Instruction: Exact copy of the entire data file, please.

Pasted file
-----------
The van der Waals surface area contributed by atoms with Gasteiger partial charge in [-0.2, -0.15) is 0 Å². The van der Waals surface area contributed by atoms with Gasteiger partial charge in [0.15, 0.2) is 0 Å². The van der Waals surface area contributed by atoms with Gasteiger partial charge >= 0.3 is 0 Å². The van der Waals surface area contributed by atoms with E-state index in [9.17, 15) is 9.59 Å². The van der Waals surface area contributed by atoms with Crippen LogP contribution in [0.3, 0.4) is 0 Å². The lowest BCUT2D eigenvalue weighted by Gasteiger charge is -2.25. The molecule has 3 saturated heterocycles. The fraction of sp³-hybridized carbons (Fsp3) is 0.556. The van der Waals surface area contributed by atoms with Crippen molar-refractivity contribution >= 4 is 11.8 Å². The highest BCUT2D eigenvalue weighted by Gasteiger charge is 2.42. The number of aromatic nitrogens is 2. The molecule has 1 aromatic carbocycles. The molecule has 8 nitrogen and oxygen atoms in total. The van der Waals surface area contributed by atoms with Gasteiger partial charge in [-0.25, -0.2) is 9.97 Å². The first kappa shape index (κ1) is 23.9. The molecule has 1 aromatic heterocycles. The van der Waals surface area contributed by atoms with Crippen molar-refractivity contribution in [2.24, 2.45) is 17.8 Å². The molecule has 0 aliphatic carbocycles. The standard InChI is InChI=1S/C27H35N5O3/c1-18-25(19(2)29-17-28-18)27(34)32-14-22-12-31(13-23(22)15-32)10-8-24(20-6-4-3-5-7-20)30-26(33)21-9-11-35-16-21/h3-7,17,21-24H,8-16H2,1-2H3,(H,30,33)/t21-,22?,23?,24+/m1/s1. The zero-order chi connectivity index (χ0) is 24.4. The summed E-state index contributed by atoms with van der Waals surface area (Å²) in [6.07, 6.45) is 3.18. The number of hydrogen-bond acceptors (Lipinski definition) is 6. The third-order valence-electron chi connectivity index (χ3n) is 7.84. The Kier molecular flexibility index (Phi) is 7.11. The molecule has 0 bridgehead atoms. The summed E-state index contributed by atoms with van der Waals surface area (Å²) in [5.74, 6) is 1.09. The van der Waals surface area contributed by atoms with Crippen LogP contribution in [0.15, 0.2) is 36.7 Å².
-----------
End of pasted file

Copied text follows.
The van der Waals surface area contributed by atoms with Gasteiger partial charge in [-0.2, -0.15) is 0 Å². The van der Waals surface area contributed by atoms with Gasteiger partial charge in [0.15, 0.2) is 0 Å². The van der Waals surface area contributed by atoms with Gasteiger partial charge >= 0.3 is 0 Å². The van der Waals surface area contributed by atoms with E-state index in [9.17, 15) is 9.59 Å². The van der Waals surface area contributed by atoms with Crippen LogP contribution in [0.3, 0.4) is 0 Å². The lowest BCUT2D eigenvalue weighted by Gasteiger charge is -2.25. The molecule has 3 saturated heterocycles. The fraction of sp³-hybridized carbons (Fsp3) is 0.556. The van der Waals surface area contributed by atoms with Crippen molar-refractivity contribution >= 4 is 11.8 Å². The highest BCUT2D eigenvalue weighted by Gasteiger charge is 2.42. The number of aromatic nitrogens is 2. The molecule has 1 aromatic carbocycles. The molecule has 8 nitrogen and oxygen atoms in total. The van der Waals surface area contributed by atoms with Gasteiger partial charge in [-0.25, -0.2) is 9.97 Å². The first kappa shape index (κ1) is 23.9. The molecule has 1 aromatic heterocycles. The van der Waals surface area contributed by atoms with Crippen molar-refractivity contribution in [2.24, 2.45) is 17.8 Å². The molecule has 0 aliphatic carbocycles. The standard InChI is InChI=1S/C27H35N5O3/c1-18-25(19(2)29-17-28-18)27(34)32-14-22-12-31(13-23(22)15-32)10-8-24(20-6-4-3-5-7-20)30-26(33)21-9-11-35-16-21/h3-7,17,21-24H,8-16H2,1-2H3,(H,30,33)/t21-,22?,23?,24+/m1/s1. The zero-order chi connectivity index (χ0) is 24.4. The summed E-state index contributed by atoms with van der Waals surface area (Å²) in [6.07, 6.45) is 3.18. The number of hydrogen-bond acceptors (Lipinski definition) is 6. The third-order valence-electron chi connectivity index (χ3n) is 7.84. The Kier molecular flexibility index (Phi) is 7.11. The molecule has 0 bridgehead atoms. The summed E-state index contributed by atoms with van der Waals surface area (Å²) in [5.74, 6) is 1.09. The van der Waals surface area contributed by atoms with Crippen LogP contribution in [0.15, 0.2) is 36.7 Å².